New Zealand Country Profile - Working Practices

     
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Working hours

The work week in New Zealand is typically 40 hours spread over 5 days, although reasonable overtime is permitted. There are no standard hours, but most businesses work Monday to Friday from 8am to 5pm with a lunch break of 30 to 60 minutes. Work/life balance is considered important and anyone can ask their employer for flexible working arrangements with the expectation that their request will at least be considered.

Holidays

Most full-time employees are entitled to at least 4 weeks of annual leave each year in addition to public holidays. Casual workers or those on fixed-term contracts of less than a year may choose to receive extra pay (usually around 8% more) instead of accruing holiday. Any leave is then taken as unpaid.

Public holidays

There are 11 public holidays in New Zealand. Ten of them are observed nationally, with an eleventh – the Provincial Anniversary Day – differing by area. For this year’s holiday dates, including provincial observations, visit the Ministry of Business, Innovation and Employment website.

National public holiday dates

2016

New Year's Day   Friday 1 January

Day after New Year's Day  Saturday 2 January or Monday 4 January

Waitangi Day      Monday 8 February*

Good Friday       Friday 25 March

Easter Monday    Monday 28 March

ANZAC Day         Monday 25 April

Queen's Birthday    Monday 6 June

Labour Day     Monday 24 October

Christmas Day Sunday 25 December

Boxing Day    Monday 26 December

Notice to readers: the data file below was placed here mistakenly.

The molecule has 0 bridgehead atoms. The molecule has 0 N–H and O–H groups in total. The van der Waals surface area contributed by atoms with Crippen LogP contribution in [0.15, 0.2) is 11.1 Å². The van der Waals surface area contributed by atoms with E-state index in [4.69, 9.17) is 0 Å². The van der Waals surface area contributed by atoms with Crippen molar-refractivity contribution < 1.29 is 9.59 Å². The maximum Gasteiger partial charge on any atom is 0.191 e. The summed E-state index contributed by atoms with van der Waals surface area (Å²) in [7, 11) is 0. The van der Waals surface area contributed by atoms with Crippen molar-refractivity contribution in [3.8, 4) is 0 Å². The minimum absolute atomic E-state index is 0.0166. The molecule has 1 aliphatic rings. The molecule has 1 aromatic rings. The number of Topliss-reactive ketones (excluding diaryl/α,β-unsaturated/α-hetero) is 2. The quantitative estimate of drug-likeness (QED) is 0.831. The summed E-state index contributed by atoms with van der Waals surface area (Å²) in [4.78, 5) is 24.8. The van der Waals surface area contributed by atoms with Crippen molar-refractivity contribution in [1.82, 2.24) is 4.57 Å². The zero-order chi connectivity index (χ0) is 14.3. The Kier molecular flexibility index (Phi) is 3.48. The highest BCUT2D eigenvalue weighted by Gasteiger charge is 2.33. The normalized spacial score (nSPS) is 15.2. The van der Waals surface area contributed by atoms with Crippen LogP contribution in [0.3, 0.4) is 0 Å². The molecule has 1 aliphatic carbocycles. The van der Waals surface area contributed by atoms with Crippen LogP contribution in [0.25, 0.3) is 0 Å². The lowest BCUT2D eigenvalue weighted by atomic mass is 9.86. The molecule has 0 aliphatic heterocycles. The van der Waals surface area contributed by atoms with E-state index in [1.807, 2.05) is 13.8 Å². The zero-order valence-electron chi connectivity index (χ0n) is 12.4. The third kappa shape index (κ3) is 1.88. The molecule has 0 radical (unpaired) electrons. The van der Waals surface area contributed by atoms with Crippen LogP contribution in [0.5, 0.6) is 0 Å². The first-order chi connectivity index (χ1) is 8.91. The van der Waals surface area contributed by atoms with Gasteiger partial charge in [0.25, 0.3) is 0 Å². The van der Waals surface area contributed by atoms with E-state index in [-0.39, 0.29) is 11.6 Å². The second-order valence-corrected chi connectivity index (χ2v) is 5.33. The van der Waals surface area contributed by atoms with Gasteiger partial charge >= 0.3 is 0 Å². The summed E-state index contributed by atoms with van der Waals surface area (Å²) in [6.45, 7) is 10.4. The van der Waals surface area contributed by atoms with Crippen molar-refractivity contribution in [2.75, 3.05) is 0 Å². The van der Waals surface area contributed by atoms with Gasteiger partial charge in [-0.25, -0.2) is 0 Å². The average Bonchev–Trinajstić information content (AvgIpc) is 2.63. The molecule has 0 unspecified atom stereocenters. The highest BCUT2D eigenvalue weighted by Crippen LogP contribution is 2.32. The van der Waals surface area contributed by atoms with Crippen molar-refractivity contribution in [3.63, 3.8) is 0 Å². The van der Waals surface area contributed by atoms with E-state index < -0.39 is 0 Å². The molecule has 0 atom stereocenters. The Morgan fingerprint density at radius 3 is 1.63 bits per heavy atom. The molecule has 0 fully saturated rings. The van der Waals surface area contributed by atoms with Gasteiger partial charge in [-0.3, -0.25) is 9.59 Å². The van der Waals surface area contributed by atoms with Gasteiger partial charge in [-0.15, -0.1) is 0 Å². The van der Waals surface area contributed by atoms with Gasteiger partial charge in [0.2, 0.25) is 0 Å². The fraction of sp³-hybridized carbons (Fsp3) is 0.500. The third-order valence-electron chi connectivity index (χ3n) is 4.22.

Visas and eligibility to work

Apart from a few exceptions, the majority of foreign nationals visiting New Zealand will need to obtain a visa. New Zealand offers several types of visa, and eligibility for each depends on your nationality, the length of your stay and whether you are planning to work or study during your visit. The Immigration New Zealand website provides information about all the options. To work, you usually need to have a firm job offer before making an application for your visa. Certain professions are in particularly high demand in New Zealand, so check the Essential Skills List before applying.

Tax

If you are working in New Zealand it is best to apply for an IRD Number. These are not compulsory, but if you don’t have one you may be taxed at a higher rate. Tax rates vary according to your earnings, and are usually deducted directly from your pay through the PAYE (Pay As You Earn) system. Unlike some countries, there is no tax-free allowance – you pay tax on your whole income. The New Zealand Inland Revenue website offers a comprehensive guide to taxation issues in the country, or you can visit New Zealand Now for a quick overview.

Pensions

To save for retirement, most New Zealand citizens or permanent residents will be automatically enrolled in the KiwiSaver scheme, although they can choose to opt out. The scheme works through a combination of voluntary contributions, employer contributions and government contributions. If you are in New Zealand on a temporary, visitor, work or student visa, you are not eligible for KiwiSaver. If you contribute to KiwiSaver as a permanent resident and then leave New Zealand for good, you may be able to claim back some of your contributions.

Benefits

The social welfare system in New Zealand is comprehensive, but many benefits are only available to citizens and permanent residents. For a rough idea of your entitlements, complete this questionnaire on the New Zealand Work and Income website.

Disability

New Zealand is committed to promoting the active inclusion of disabled people within a tolerant society as outlined in the New Zealand Disability Strategy. It is one of the few countries to recognise Sign Language as an official language. For more information on disability rights, visit the New Zealand Human Rights Commission website.

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